Sometimes we all need to renew our faith

I stay committed too, and determined to support in different ways, this “figuring out” about innovation. It is why I focus 100% on innovation. It equally remains a source of frustration that we are unable to find that ‘tipping point’ where we can finally unite in “crossing the chasm” (in Geoffrey Moore parlance) as his book and much of his subsequent work has been looking to achieve, “to overcome the pull of the past and reorient their organizations toward a new era of competition”

Making the case for investing in innovation

Innovation is without doubt a different mind-set than usual. Successful business innovation is the result of the deliberate assessment of what the market needs, evaluating conflicting demands and aligning your internal strengths with the real world around us.

Today we struggle as much as ever to obtain a sustaining innovation capacity. The role of leadership or the lack of it, for innovation in many organizations holds us all ‘collectively’ back. For some reason we are failing to make the case for why innovation should be “front and center and not somewhere in the pack”.

Leadership still is lacking to embrace innovation fully

I share a view that unfortunately, the clarity of the leader’s role in innovation has still not been well-defined, so they rarely achieve well thought-through and well-executed innovation that is devolved down the organization that is seen as essential as breathing.

Jeffrey Phillips and I are working on different ways to demand more innovation understanding from the senior executives as they must demonstrate links between corporate strategy and the work of innovation. Between their vision and the activities necessary to create new products and services, and also between their expectations and the actual culture of the organization. They have the power to enable innovation.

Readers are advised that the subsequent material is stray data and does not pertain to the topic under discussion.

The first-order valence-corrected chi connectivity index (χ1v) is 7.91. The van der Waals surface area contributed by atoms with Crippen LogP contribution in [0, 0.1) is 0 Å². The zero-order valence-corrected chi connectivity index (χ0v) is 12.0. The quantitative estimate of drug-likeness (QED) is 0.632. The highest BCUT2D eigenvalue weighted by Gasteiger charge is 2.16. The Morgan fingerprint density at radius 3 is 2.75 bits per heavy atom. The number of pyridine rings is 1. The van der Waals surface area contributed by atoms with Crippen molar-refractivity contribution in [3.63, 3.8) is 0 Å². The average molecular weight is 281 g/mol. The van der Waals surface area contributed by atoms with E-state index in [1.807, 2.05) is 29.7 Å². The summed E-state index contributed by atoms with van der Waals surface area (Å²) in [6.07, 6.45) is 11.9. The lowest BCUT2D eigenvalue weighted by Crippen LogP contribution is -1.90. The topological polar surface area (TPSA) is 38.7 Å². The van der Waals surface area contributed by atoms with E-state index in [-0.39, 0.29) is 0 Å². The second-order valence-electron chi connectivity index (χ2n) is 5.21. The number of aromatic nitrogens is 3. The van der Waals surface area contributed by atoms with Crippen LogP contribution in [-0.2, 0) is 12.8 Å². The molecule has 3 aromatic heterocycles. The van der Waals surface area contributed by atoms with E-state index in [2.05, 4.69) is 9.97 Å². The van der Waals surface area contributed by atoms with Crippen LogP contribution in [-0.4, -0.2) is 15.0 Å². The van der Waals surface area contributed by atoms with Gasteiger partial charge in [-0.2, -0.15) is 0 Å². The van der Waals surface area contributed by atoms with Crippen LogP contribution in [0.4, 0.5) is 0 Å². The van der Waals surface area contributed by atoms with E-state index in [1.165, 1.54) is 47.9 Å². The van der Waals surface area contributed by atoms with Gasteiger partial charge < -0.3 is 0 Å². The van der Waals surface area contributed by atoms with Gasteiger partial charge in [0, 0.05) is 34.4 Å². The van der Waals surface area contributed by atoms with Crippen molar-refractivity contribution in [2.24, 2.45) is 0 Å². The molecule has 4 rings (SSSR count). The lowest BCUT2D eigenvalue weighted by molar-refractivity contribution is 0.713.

Today, Executives continue to fail in this vital role, so in the words of the song “the long and winding road”: “I’ve seen that road before, It always leads me here, Lead me to your door”

Are you listening –  is anyone really there?

We do need to keep banging away on your door, I make no apology for that but the perennial worry I often have is, “are you really caring enough to listen?” Innovation really thrives when we are in crisis and for many we are perhaps moving that way to get the many needed to actually sit up and embrace innovation fully.

We really do need to fully figure out how to manage innovation, because we are even more in need of harnessing this to give us some much-needed growth across our world economies.

The art of innovation needs to be broken out of the science that needs to be applied, and then knowing all its component parts then recombined in sustaining, thoughtful ways. We do need to harness the energy of innovation and we are not yet fully achieving that.